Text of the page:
Note from March 2017: detailed information on the event bus and metrics collection can be found in the official documentation. Some information in this article may be outdated.

While europe was melting away in the summer heat, Simon (from Paris), Sergey (from Minsk) and I (from Vienna) reused the heat and did bake a new release for you. It is the second developer preview of the upcoming 2.2.0 release. Apart from bugfixes (which also made it into the 2.1.4 release), it brings the following enhancements and new features

  • Extended support for N1QL and Multi-Dimensional Scaling (MDS)
  • Sync and Async API enhancements
  • Supportability enhancements with metrics
  • Various dependency upgrades and DCP changes

Here is how you can get it right now:

Extended N1QL and MDS Support

The N1QL DSL functionality has been further extended to support a variety of N1QL functions, including (but not limited to) aggregation, array, comparison, date, meta, pattern matching and string functions. All of those functions are located under the “” namespace and should be imported as static helper methods for convenience.

Since Multi-Dimensional Scaling also affects Memcached buckets (not every node has to be a data node), the SDK now automatically makes sure that only those data nodes are used in the ketama hashing algorithm. This is completely transparent to the user, but it is important to pick 2.2.0 or later if you want to use Couchbase Server 4.0 with MDS and memcached buckets. The 1.4.x SDK is not affected and will continue to work without issues.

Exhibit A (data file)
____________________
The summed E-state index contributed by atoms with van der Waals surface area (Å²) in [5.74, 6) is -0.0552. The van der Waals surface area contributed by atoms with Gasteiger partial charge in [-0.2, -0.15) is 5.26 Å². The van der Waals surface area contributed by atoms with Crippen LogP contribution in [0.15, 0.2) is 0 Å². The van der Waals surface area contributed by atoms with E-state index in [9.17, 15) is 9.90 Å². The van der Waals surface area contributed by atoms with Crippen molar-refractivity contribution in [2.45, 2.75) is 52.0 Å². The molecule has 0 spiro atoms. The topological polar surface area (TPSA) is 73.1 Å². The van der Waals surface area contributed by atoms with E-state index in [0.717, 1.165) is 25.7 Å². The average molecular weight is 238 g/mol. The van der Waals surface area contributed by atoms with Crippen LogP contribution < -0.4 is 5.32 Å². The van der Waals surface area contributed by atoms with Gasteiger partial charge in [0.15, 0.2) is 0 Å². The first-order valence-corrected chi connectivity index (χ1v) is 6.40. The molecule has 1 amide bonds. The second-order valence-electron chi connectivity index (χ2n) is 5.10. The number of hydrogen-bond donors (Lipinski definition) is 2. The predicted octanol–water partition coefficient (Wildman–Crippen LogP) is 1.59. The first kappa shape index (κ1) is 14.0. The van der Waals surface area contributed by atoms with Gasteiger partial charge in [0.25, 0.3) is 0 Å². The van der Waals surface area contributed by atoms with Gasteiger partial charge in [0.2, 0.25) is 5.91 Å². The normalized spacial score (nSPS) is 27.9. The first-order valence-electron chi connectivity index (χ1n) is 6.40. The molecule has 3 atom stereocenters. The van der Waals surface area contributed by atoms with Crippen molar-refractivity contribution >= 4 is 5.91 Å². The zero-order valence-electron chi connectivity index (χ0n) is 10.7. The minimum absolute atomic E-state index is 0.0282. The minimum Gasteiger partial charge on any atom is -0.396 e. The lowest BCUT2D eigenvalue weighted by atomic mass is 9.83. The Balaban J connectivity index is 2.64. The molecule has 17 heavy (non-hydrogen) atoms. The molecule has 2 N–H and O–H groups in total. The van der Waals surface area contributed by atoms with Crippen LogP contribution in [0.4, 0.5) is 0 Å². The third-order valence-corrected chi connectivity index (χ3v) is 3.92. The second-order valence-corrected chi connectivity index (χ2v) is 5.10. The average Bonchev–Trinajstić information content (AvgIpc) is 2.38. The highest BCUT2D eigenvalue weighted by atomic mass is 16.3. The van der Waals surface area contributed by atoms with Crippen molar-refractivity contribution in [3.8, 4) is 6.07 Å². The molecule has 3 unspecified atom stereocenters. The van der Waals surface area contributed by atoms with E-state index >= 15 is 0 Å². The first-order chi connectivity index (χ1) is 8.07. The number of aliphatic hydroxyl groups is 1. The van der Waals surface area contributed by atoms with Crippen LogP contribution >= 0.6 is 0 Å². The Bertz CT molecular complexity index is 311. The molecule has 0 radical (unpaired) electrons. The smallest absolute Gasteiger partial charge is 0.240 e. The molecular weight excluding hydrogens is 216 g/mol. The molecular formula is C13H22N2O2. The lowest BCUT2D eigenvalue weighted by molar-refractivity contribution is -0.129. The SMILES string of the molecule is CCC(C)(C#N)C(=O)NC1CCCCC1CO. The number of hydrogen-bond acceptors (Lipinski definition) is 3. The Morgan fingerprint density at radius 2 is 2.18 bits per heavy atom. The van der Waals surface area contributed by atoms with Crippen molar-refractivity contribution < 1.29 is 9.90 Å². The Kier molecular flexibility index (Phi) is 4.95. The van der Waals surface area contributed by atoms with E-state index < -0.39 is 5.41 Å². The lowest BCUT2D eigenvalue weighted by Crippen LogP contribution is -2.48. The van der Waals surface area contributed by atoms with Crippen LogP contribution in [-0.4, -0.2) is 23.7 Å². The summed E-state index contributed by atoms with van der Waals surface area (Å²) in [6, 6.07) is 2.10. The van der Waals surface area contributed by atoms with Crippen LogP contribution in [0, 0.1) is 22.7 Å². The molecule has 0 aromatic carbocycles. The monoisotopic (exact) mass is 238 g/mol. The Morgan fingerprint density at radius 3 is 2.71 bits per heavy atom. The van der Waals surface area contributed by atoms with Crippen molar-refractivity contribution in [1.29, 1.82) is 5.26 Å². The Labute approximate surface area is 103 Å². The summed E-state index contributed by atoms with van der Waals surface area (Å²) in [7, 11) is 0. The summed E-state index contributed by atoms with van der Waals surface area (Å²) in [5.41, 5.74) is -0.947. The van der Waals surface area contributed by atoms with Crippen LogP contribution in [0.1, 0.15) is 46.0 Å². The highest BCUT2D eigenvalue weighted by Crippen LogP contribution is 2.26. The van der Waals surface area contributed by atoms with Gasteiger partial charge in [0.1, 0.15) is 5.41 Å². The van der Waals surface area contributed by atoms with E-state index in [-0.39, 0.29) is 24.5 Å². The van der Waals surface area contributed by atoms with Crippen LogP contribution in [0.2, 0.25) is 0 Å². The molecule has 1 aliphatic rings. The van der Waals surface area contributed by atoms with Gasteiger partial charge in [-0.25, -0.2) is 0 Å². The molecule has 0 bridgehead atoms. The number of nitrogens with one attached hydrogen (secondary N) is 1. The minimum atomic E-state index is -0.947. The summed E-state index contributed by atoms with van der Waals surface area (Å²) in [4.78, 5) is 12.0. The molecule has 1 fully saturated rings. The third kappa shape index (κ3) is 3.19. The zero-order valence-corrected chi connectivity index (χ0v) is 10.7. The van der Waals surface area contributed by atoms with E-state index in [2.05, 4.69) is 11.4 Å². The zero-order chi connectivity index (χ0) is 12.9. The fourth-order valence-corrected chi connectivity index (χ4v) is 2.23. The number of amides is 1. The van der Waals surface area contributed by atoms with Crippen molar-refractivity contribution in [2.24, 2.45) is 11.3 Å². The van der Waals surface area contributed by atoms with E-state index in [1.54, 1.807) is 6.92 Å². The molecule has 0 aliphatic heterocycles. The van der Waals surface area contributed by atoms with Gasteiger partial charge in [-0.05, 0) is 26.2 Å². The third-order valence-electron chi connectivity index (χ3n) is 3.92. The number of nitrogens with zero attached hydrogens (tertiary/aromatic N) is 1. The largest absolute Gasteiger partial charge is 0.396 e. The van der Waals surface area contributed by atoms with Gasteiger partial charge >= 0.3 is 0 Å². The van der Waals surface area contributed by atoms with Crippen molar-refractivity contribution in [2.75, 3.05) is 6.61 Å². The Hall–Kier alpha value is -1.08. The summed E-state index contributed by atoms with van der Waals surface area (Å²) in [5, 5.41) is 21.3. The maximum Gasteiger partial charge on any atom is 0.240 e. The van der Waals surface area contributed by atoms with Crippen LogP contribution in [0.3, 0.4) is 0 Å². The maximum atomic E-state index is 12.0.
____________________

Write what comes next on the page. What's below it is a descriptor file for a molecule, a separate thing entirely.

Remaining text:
Finally, to make sure all the APIs are consistent, we’ve chosen to rename the “parametrized” queries to “parameterized”, which is considered to be the correct form across Couchbase documentation and SDK APIs.

Sync and Async API Enhancements

One of the common pitfalls of the asynchronous API is that the returned Observables were “hot” instead of “cold”. This has subtle implications on retry semantics and reusability. Especially if want to use the retry operator, you need to “defer” the returned observable so that on every resubscribe a new observable is generated. In 2.2.0 we decided to make every API call cold by wrapping them for you out of the box. Existing code will continue to work, and even double defers won’t do any harm.